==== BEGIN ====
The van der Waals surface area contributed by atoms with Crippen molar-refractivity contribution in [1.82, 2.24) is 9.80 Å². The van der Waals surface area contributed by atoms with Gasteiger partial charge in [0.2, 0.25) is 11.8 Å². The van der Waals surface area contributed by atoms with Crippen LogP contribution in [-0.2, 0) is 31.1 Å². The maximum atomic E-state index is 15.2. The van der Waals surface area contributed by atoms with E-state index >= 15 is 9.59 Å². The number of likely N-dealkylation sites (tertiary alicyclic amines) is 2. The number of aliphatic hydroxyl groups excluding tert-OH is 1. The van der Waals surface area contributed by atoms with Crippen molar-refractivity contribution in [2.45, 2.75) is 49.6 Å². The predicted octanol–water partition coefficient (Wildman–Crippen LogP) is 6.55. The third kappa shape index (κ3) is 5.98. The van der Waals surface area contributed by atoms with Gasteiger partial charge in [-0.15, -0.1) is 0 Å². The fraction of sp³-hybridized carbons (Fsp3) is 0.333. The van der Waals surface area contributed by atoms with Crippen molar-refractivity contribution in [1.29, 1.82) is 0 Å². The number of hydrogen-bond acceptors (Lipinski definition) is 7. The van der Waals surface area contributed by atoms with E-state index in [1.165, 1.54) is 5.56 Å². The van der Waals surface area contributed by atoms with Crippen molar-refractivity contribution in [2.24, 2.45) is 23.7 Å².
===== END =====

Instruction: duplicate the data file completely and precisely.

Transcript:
The van der Waals surface area contributed by atoms with Crippen molar-refractivity contribution in [1.82, 2.24) is 9.80 Å². The van der Waals surface area contributed by atoms with Gasteiger partial charge in [0.2, 0.25) is 11.8 Å². The van der Waals surface area contributed by atoms with Crippen LogP contribution in [-0.2, 0) is 31.1 Å². The maximum atomic E-state index is 15.2. The van der Waals surface area contributed by atoms with E-state index >= 15 is 9.59 Å². The number of likely N-dealkylation sites (tertiary alicyclic amines) is 2. The number of aliphatic hydroxyl groups excluding tert-OH is 1. The van der Waals surface area contributed by atoms with Crippen molar-refractivity contribution in [2.45, 2.75) is 49.6 Å². The predicted octanol–water partition coefficient (Wildman–Crippen LogP) is 6.55. The third kappa shape index (κ3) is 5.98. The van der Waals surface area contributed by atoms with Gasteiger partial charge in [-0.15, -0.1) is 0 Å². The fraction of sp³-hybridized carbons (Fsp3) is 0.333. The van der Waals surface area contributed by atoms with Crippen molar-refractivity contribution in [1.29, 1.82) is 0 Å². The number of hydrogen-bond acceptors (Lipinski definition) is 7. The van der Waals surface area contributed by atoms with E-state index in [1.165, 1.54) is 5.56 Å². The van der Waals surface area contributed by atoms with Crippen molar-refractivity contribution in [2.24, 2.45) is 23.7 Å².